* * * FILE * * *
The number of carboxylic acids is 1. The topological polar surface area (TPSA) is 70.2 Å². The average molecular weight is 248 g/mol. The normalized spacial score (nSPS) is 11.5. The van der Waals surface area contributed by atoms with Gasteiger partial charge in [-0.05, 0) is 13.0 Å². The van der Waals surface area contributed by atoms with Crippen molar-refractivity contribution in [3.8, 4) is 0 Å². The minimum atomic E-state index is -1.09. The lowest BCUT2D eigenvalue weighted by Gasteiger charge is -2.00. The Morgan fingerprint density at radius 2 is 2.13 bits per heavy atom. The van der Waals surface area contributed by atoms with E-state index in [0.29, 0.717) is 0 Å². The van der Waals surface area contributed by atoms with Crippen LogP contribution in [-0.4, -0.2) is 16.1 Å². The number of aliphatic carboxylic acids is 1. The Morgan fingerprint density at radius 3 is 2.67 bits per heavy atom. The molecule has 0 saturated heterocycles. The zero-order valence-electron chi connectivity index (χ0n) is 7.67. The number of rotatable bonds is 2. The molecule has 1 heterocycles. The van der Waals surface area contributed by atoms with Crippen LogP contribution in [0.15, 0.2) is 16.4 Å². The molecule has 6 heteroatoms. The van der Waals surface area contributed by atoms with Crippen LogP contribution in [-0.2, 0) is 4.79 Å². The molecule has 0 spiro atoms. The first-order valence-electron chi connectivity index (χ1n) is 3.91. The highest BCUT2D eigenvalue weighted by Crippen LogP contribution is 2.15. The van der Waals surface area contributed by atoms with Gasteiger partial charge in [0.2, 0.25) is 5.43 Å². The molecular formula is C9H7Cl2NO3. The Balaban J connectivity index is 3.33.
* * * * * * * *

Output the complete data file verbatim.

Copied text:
The number of carboxylic acids is 1. The topological polar surface area (TPSA) is 70.2 Å². The average molecular weight is 248 g/mol. The normalized spacial score (nSPS) is 11.5. The van der Waals surface area contributed by atoms with Gasteiger partial charge in [-0.05, 0) is 13.0 Å². The van der Waals surface area contributed by atoms with Crippen molar-refractivity contribution in [3.8, 4) is 0 Å². The minimum atomic E-state index is -1.09. The lowest BCUT2D eigenvalue weighted by Gasteiger charge is -2.00. The Morgan fingerprint density at radius 2 is 2.13 bits per heavy atom. The van der Waals surface area contributed by atoms with E-state index in [0.29, 0.717) is 0 Å². The van der Waals surface area contributed by atoms with Crippen LogP contribution in [-0.4, -0.2) is 16.1 Å². The number of aliphatic carboxylic acids is 1. The Morgan fingerprint density at radius 3 is 2.67 bits per heavy atom. The molecule has 0 saturated heterocycles. The zero-order valence-electron chi connectivity index (χ0n) is 7.67. The number of rotatable bonds is 2. The molecule has 1 heterocycles. The van der Waals surface area contributed by atoms with Crippen LogP contribution in [0.15, 0.2) is 16.4 Å². The molecule has 6 heteroatoms. The van der Waals surface area contributed by atoms with Crippen LogP contribution in [-0.2, 0) is 4.79 Å². The molecule has 0 spiro atoms. The first-order valence-electron chi connectivity index (χ1n) is 3.91. The highest BCUT2D eigenvalue weighted by Crippen LogP contribution is 2.15. The van der Waals surface area contributed by atoms with Gasteiger partial charge in [0.2, 0.25) is 5.43 Å². The molecular formula is C9H7Cl2NO3. The Balaban J connectivity index is 3.33.